Mr. Pickles: To ask the Chancellor of the Duchy of Lancaster pursuant to the answer of 13 March 2008, Official Report, column 592W, on departmental official residences, what guidance has been issued on the income tax liability on the benefit in kind of providing a ministerial residence to a person who is not a Minister of the Crown. 
Mr. Pickles: To ask the Chancellor of the Duchy of Lancaster what guidance has been issued by the Cabinet Office on the eligibility of Ministers who are peers and who reside in an official ministerial residence in London to claim (a) Ministers Night Subsistence Allowance and (b) London Supplement. 
Mr. Watson: The allowances payable to Members of the House of Lords are set out in the Members Reimbursement Allowance Scheme, General Guide, Sixth Edition (January 2007). The determination of such allowances is a matter for the House of Lords.
Peter Bottomley: To ask the Chancellor of the Duchy of Lancaster what mechanisms are in place to ensure that the charity v does not replicate the work of other charities when carrying out work at the expense of the public purse. 
Phil Hope: The vast majority of central Government funding for young people's volunteering has been routed through v providing a more joined-up strategic approach to central Government funding for youth volunteering.
v aims to inspire a new generation of volunteers by working in partnership with other third sector organisations, building on the best of their existing activity to create new volunteering opportunities.
Phil Hope: v will be working in partnership with local education establishments to engage 16 to 25-year-olds in volunteering through its network of vinvolved teams. v is directly funding some schools, colleges and universities to create and deliver vinvolved projects. The full list of recipients is available at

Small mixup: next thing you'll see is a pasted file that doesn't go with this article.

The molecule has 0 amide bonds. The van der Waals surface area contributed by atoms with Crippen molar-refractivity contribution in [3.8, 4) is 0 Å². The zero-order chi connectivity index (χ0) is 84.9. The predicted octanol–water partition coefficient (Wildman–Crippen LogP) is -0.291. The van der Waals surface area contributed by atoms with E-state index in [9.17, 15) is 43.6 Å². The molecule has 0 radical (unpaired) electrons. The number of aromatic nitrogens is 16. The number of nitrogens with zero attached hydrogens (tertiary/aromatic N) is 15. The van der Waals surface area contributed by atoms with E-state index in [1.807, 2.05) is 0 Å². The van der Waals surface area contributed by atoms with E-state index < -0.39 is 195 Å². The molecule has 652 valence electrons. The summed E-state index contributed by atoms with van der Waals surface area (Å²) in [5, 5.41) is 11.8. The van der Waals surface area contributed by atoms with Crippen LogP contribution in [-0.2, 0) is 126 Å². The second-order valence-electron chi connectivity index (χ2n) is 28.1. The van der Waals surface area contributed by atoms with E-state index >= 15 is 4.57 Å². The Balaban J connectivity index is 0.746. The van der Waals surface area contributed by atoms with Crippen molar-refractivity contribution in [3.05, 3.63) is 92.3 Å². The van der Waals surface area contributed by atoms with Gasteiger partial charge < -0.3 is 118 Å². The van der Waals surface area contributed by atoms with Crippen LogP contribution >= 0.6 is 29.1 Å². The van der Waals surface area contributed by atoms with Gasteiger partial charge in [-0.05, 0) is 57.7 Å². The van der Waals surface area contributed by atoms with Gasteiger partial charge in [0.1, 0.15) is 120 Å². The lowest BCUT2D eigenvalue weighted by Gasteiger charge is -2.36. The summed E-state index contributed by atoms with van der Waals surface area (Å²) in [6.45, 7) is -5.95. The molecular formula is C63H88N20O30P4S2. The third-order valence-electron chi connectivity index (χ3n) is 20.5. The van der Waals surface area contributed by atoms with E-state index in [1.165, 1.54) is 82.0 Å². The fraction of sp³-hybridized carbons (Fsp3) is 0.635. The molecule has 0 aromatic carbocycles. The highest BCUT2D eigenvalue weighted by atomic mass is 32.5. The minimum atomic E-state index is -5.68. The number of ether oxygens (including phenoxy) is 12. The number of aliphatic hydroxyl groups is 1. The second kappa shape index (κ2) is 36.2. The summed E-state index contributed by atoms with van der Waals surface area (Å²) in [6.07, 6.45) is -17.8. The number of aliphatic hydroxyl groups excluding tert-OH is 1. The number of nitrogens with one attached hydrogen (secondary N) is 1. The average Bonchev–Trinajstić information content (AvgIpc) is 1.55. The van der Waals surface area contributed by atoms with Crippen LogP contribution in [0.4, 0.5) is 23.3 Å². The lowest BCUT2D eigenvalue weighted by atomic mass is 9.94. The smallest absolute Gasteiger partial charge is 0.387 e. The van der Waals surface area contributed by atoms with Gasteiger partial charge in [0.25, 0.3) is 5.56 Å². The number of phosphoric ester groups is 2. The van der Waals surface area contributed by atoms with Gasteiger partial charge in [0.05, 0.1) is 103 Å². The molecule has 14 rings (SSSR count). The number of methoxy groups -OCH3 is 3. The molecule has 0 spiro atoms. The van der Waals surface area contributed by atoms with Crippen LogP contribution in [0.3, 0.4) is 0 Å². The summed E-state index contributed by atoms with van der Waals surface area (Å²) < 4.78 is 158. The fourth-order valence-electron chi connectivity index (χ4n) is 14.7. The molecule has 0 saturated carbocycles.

Phil Hope: In 2008-09, £39 million will be provided by the Office of the Third Sector. In addition, v is able to draw down on Government match funding on a pound for pound basis, when they secure funding from the private sector, as set out in Budget 2005.
Peter Bottomley: To ask the Chancellor of the Duchy of Lancaster what objectives have been set for v involved teams which are working at the expense of the public purse; and what protocols govern such teams' working methods. 
1. Creating new volunteering opportunities across all sectors;
2. Brokering young people into opportunities;
3. Championing youth-led action.
v will be monitoring the progress of its funded organisations and supporting them to achieve their targets. In addition, v has asked all of the vinvolved teams and projects to take part in the REACH quality assurance framework, developed by the Youth Action Network.
Jeremy Corbyn: To ask the Minister for the Olympics what representations the Department for Culture, Media and Sport received in connection with the Olympic Legacy Masterplan in each of the last three years. 
Tessa Jowell: The Legacy Masterplan Framework, which will set out a spatial vision for the Olympic Park and its surrounding areas after the Games, is being produced by the London Development Agency (as interim legacy client), working with Government, the Olympic Delivery Authority, host boroughs, local communities and other agencies. The process for developing this vision was launched in February 2008, and is being accompanied by a detailed programme of community engagement activities, to ensure that all members of local communities and other interested parties have an opportunity to get involved in developing and commenting on options for the Olympic Park site in legacy.
This community engagement will build on the work undertaken during the two rounds of consultation in 2006 and 2007 on the Olympic, Paralympic and Legacy Transformation planning applications, which related to proposals for the development of Olympic and Paralympic facilities and their post-Games transformation prior to the legacy phase. This earlier consultation process elicited 278 responses during Round 1, and 478 responses in
Round 2, following the submission of further information from the applicant. These representations were submitted to and considered by the Olympic Delivery Authority Planning Authority as part of the planning process.
Tessa Jowell: Our vision is for the Olympic Park to become the centre of a world class, sustainable and prosperous neighbourhood after the Games, with new homes, sporting and leisure facilities, high quality local services and greatly improved transport links, and 110 hectares of new parkland. We are committed to ensuring that the regeneration of the area meets the needs of local communities, is safe and sustainable and is closely tied in with the development plans for the wider Lower Lea Valley and Thames Gateway areas. This work is being developed through the Legacy Masterplan Framework process, led by the London Development Agency, working with Government, the ODA, host boroughs and local communities.